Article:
Lauren Levine is settling in with a group of friends apartment to watch “American Idol,” when a look of panic comes over her face. She rummages around, finds her keys and darts out.“I left the hair thing on,” she says when she returns, breathless, from her own apartment downstairs. “I was straightening Jasmine’s hair before we came up here, and I forgot to turn it off. Wow. That was close.” Levine has wide blue eyes accentuated with sparkly eye shadow, and her voice is spiced with a sense of interested wonder.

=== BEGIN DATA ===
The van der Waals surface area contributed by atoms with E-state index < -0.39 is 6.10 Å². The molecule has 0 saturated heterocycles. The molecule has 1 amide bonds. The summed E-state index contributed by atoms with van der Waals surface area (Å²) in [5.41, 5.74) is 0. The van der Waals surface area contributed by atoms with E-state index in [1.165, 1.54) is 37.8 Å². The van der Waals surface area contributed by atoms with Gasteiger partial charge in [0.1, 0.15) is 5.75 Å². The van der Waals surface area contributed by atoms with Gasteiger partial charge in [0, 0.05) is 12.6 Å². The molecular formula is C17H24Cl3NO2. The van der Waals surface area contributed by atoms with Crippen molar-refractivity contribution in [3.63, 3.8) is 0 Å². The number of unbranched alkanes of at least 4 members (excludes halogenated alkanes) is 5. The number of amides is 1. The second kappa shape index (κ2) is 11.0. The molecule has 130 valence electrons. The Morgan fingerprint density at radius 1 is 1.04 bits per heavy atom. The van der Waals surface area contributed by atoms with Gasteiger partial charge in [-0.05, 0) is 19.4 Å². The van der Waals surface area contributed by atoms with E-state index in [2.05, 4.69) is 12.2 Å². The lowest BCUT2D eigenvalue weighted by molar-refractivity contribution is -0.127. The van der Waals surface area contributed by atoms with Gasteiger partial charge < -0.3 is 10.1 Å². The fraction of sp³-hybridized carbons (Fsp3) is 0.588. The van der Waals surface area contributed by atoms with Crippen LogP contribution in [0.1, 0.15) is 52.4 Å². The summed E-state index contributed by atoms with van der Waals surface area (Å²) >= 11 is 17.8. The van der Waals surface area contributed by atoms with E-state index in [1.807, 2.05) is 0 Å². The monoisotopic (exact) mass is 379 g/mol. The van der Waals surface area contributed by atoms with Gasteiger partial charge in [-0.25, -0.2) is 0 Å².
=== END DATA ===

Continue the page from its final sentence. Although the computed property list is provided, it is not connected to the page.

By the time they hit 18, most kids are anxious to get out into the real world. Headed to college, to travel or into a career, they’re ready to test the waters of adulthood. But for kids with special needs, the transition from home to independent living isn’t always easy. And for some Jewish young people in Los Angeles, that’s where the Etta Israel Center comes in.